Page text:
This must be one of the most amazing places to see in London. This is what I expected Charles Dickens House to be like, and all other historical house in fact. Real food, real fire, candle light – it looked, felt and smelt like we went back in time.
The house is supposed to be seen in an absolute silence, there are sounds assisting you to truly experience life of this family of silk weavers, you can hear steps on the stairs, bits of conversation, tea being poured into cups. There is an unfinished breakfast and an unopened letter in one of the bedrooms, half drunk cups of tea, a pomegranate cut in half, someone has just left the table, perhaps to answer the door, and will be back soon. After a while you start to imagine additional noises and become acquainted with the inhabitants.
You are not meant to look at all the object like in a museum but take it all in as a home, we move through the ages starting in the basement where bits of St. Mary’s Spital are placed in a crater, they are from 1197, we move on to Enlightenment, Victorian times, Baroque and end in 1914, there is no chronological order as such, but you grow more mature as a person ending in a ragged dirty bedroom at the top which probably housed an industrial working class family of eight.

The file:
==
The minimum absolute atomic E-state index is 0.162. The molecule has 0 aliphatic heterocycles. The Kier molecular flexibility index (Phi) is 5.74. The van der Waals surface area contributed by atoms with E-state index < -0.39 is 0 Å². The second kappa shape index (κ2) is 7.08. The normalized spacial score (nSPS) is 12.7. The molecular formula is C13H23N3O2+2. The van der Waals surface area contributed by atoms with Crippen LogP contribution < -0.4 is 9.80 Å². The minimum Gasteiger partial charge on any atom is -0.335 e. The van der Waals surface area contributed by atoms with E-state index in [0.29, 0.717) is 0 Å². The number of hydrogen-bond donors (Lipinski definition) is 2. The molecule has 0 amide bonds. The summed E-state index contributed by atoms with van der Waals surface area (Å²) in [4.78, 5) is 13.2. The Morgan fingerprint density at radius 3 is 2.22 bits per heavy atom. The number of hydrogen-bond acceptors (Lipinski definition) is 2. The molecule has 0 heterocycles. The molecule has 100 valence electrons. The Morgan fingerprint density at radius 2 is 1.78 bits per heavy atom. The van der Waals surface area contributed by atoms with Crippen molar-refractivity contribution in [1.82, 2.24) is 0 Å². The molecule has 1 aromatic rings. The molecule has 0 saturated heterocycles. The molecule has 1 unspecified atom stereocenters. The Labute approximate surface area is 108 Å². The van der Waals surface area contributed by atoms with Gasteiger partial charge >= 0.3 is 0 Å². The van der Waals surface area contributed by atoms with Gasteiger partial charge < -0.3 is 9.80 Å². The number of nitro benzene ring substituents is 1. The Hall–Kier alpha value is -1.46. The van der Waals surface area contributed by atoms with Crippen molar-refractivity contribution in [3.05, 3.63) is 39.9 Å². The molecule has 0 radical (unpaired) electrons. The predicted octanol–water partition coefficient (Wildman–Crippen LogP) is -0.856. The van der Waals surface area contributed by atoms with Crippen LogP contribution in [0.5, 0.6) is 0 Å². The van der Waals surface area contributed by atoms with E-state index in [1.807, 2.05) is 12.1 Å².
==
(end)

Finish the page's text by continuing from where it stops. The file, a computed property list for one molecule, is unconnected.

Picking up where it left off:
If you visit now you will discover the house to be all dressed up for Christmas with a Christmas tree, mince pies, Christmas pudding, sweets and plenty of spectacular festive decorations. You can also book a place for the evening tour called Silent Night, how amazing would that be? No artificial light whatsoever.
The house is a location as well and Crimson Petal and the White was shot there, I am guessing scenes from Mrs Castaway’s house, definitely Sugar’s bedroom.
Take a peek.
Dennis Severs’ House
18 Folgate Street
For opening times visit the website.